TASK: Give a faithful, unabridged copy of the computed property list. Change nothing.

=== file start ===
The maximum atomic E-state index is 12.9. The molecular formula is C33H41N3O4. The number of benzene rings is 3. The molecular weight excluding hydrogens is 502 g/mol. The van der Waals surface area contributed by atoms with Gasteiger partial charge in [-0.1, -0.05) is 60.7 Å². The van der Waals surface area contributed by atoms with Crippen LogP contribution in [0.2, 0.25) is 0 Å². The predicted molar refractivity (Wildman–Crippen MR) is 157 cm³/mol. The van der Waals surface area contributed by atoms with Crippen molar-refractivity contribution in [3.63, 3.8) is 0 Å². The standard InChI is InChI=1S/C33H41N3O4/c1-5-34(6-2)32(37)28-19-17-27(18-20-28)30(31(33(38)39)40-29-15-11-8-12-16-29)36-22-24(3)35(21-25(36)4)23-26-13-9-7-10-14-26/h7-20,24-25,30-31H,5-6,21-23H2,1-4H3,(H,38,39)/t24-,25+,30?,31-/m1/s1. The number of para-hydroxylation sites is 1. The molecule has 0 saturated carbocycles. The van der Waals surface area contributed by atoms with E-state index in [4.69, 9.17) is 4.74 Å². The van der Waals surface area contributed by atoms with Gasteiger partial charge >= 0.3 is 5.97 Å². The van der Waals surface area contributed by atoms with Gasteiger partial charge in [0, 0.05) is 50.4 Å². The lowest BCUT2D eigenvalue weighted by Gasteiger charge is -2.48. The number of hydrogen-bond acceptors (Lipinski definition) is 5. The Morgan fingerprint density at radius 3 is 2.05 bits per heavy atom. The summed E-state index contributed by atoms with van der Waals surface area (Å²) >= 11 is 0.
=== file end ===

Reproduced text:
The maximum atomic E-state index is 12.9. The molecular formula is C33H41N3O4. The number of benzene rings is 3. The molecular weight excluding hydrogens is 502 g/mol. The van der Waals surface area contributed by atoms with Gasteiger partial charge in [-0.1, -0.05) is 60.7 Å². The van der Waals surface area contributed by atoms with Crippen LogP contribution in [0.2, 0.25) is 0 Å². The predicted molar refractivity (Wildman–Crippen MR) is 157 cm³/mol. The van der Waals surface area contributed by atoms with Crippen molar-refractivity contribution in [3.63, 3.8) is 0 Å². The standard InChI is InChI=1S/C33H41N3O4/c1-5-34(6-2)32(37)28-19-17-27(18-20-28)30(31(33(38)39)40-29-15-11-8-12-16-29)36-22-24(3)35(21-25(36)4)23-26-13-9-7-10-14-26/h7-20,24-25,30-31H,5-6,21-23H2,1-4H3,(H,38,39)/t24-,25+,30?,31-/m1/s1. The number of para-hydroxylation sites is 1. The molecule has 0 saturated carbocycles. The van der Waals surface area contributed by atoms with E-state index in [4.69, 9.17) is 4.74 Å². The van der Waals surface area contributed by atoms with Gasteiger partial charge >= 0.3 is 5.97 Å². The van der Waals surface area contributed by atoms with Gasteiger partial charge in [0, 0.05) is 50.4 Å². The lowest BCUT2D eigenvalue weighted by Gasteiger charge is -2.48. The number of hydrogen-bond acceptors (Lipinski definition) is 5. The Morgan fingerprint density at radius 3 is 2.05 bits per heavy atom. The summed E-state index contributed by atoms with van der Waals surface area (Å²) >= 11 is 0.